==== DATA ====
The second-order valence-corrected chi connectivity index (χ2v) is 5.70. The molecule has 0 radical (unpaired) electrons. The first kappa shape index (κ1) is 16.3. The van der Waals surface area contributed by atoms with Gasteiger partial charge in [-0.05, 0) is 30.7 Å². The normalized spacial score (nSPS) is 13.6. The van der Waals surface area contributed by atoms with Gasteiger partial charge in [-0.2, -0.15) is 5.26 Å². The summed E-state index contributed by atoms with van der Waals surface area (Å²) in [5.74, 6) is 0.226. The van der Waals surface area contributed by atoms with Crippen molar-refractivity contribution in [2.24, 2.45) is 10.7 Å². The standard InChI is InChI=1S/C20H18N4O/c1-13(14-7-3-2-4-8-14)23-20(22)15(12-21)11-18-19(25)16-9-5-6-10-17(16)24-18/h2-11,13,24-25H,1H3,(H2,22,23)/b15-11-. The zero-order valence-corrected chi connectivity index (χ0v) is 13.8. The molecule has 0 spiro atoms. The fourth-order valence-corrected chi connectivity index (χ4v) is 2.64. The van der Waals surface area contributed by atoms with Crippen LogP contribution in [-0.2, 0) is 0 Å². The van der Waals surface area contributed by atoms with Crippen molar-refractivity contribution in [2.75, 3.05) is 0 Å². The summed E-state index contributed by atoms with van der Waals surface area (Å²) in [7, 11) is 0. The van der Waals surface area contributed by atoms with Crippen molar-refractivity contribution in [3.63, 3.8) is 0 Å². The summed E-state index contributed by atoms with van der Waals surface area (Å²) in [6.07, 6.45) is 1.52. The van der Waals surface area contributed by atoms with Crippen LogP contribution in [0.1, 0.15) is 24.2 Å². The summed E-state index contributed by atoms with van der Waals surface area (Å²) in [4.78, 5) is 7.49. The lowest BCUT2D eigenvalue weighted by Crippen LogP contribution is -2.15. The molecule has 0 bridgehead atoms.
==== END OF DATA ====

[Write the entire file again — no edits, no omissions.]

The second-order valence-corrected chi connectivity index (χ2v) is 5.70. The molecule has 0 radical (unpaired) electrons. The first kappa shape index (κ1) is 16.3. The van der Waals surface area contributed by atoms with Gasteiger partial charge in [-0.05, 0) is 30.7 Å². The normalized spacial score (nSPS) is 13.6. The van der Waals surface area contributed by atoms with Gasteiger partial charge in [-0.2, -0.15) is 5.26 Å². The summed E-state index contributed by atoms with van der Waals surface area (Å²) in [5.74, 6) is 0.226. The van der Waals surface area contributed by atoms with Crippen molar-refractivity contribution in [2.24, 2.45) is 10.7 Å². The standard InChI is InChI=1S/C20H18N4O/c1-13(14-7-3-2-4-8-14)23-20(22)15(12-21)11-18-19(25)16-9-5-6-10-17(16)24-18/h2-11,13,24-25H,1H3,(H2,22,23)/b15-11-. The zero-order valence-corrected chi connectivity index (χ0v) is 13.8. The molecule has 0 spiro atoms. The fourth-order valence-corrected chi connectivity index (χ4v) is 2.64. The van der Waals surface area contributed by atoms with Crippen LogP contribution in [-0.2, 0) is 0 Å². The van der Waals surface area contributed by atoms with Crippen molar-refractivity contribution in [2.75, 3.05) is 0 Å². The summed E-state index contributed by atoms with van der Waals surface area (Å²) in [7, 11) is 0. The van der Waals surface area contributed by atoms with Crippen molar-refractivity contribution in [3.63, 3.8) is 0 Å². The summed E-state index contributed by atoms with van der Waals surface area (Å²) in [6.07, 6.45) is 1.52. The van der Waals surface area contributed by atoms with Crippen LogP contribution in [0.1, 0.15) is 24.2 Å². The summed E-state index contributed by atoms with van der Waals surface area (Å²) in [4.78, 5) is 7.49. The lowest BCUT2D eigenvalue weighted by Crippen LogP contribution is -2.15. The molecule has 0 bridgehead atoms.